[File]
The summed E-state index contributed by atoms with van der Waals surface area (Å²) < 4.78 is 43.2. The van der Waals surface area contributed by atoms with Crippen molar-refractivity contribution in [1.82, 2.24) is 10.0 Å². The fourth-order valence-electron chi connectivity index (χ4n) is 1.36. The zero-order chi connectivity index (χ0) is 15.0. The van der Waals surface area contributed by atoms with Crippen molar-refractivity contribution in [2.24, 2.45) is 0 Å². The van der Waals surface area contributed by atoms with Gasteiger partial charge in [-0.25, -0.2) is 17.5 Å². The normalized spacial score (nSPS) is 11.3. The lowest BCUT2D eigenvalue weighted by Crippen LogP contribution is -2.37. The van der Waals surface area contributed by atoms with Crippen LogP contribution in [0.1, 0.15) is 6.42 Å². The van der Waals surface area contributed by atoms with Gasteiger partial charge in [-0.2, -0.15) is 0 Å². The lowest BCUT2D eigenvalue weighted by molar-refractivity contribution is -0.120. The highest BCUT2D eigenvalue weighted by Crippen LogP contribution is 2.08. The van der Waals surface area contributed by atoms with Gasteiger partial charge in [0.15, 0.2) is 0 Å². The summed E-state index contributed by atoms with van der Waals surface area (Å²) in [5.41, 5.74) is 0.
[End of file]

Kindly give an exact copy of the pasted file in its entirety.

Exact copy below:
The summed E-state index contributed by atoms with van der Waals surface area (Å²) < 4.78 is 43.2. The van der Waals surface area contributed by atoms with Crippen molar-refractivity contribution in [1.82, 2.24) is 10.0 Å². The fourth-order valence-electron chi connectivity index (χ4n) is 1.36. The zero-order chi connectivity index (χ0) is 15.0. The van der Waals surface area contributed by atoms with Crippen molar-refractivity contribution in [2.24, 2.45) is 0 Å². The van der Waals surface area contributed by atoms with Gasteiger partial charge in [-0.25, -0.2) is 17.5 Å². The normalized spacial score (nSPS) is 11.3. The lowest BCUT2D eigenvalue weighted by Crippen LogP contribution is -2.37. The van der Waals surface area contributed by atoms with Crippen LogP contribution in [0.1, 0.15) is 6.42 Å². The van der Waals surface area contributed by atoms with Gasteiger partial charge in [-0.2, -0.15) is 0 Å². The lowest BCUT2D eigenvalue weighted by molar-refractivity contribution is -0.120. The highest BCUT2D eigenvalue weighted by Crippen LogP contribution is 2.08. The van der Waals surface area contributed by atoms with Gasteiger partial charge in [0.15, 0.2) is 0 Å². The summed E-state index contributed by atoms with van der Waals surface area (Å²) in [5.41, 5.74) is 0.